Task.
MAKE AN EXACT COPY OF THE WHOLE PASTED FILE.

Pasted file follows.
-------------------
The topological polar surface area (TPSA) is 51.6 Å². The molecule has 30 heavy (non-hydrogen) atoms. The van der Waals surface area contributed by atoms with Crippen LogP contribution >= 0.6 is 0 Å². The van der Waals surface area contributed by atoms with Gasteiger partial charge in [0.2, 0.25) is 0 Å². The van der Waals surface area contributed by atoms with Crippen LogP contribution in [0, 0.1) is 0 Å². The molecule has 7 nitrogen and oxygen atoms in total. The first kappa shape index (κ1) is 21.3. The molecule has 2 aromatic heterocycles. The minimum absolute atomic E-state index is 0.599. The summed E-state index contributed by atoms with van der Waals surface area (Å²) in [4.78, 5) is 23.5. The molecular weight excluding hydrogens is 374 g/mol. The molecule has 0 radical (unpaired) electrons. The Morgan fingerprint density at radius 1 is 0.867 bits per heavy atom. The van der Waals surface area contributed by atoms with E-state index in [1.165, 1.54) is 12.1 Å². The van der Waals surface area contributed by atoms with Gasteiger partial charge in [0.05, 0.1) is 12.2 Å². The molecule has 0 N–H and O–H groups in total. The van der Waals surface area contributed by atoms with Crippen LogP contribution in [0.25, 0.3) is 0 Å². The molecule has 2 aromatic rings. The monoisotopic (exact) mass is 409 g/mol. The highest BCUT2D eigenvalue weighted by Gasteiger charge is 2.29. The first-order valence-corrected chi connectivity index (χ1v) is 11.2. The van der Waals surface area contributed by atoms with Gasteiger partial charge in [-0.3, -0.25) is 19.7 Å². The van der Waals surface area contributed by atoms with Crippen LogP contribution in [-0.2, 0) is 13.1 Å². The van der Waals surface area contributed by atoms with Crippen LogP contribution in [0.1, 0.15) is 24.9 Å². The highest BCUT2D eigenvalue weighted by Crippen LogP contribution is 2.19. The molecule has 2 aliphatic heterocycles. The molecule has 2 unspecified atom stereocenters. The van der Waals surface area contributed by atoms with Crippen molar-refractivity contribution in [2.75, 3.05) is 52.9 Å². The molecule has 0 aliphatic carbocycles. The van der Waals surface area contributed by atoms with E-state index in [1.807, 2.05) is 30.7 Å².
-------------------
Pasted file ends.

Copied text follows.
The topological polar surface area (TPSA) is 51.6 Å². The molecule has 30 heavy (non-hydrogen) atoms. The van der Waals surface area contributed by atoms with Crippen LogP contribution >= 0.6 is 0 Å². The van der Waals surface area contributed by atoms with Gasteiger partial charge in [0.2, 0.25) is 0 Å². The van der Waals surface area contributed by atoms with Crippen LogP contribution in [0, 0.1) is 0 Å². The molecule has 7 nitrogen and oxygen atoms in total. The first kappa shape index (κ1) is 21.3. The molecule has 2 aromatic heterocycles. The minimum absolute atomic E-state index is 0.599. The summed E-state index contributed by atoms with van der Waals surface area (Å²) in [4.78, 5) is 23.5. The molecular weight excluding hydrogens is 374 g/mol. The molecule has 0 radical (unpaired) electrons. The Morgan fingerprint density at radius 1 is 0.867 bits per heavy atom. The van der Waals surface area contributed by atoms with E-state index in [1.165, 1.54) is 12.1 Å². The van der Waals surface area contributed by atoms with Gasteiger partial charge in [0.05, 0.1) is 12.2 Å². The molecule has 0 N–H and O–H groups in total. The van der Waals surface area contributed by atoms with Crippen LogP contribution in [0.25, 0.3) is 0 Å². The molecule has 2 aromatic rings. The monoisotopic (exact) mass is 409 g/mol. The highest BCUT2D eigenvalue weighted by Gasteiger charge is 2.29. The first-order valence-corrected chi connectivity index (χ1v) is 11.2. The van der Waals surface area contributed by atoms with Gasteiger partial charge in [-0.3, -0.25) is 19.7 Å². The van der Waals surface area contributed by atoms with Crippen LogP contribution in [-0.2, 0) is 13.1 Å². The van der Waals surface area contributed by atoms with Crippen LogP contribution in [0.1, 0.15) is 24.9 Å². The highest BCUT2D eigenvalue weighted by Crippen LogP contribution is 2.19. The molecule has 2 aliphatic heterocycles. The molecule has 2 unspecified atom stereocenters. The van der Waals surface area contributed by atoms with Crippen molar-refractivity contribution in [2.75, 3.05) is 52.9 Å². The molecule has 0 aliphatic carbocycles. The van der Waals surface area contributed by atoms with E-state index in [1.807, 2.05) is 30.7 Å².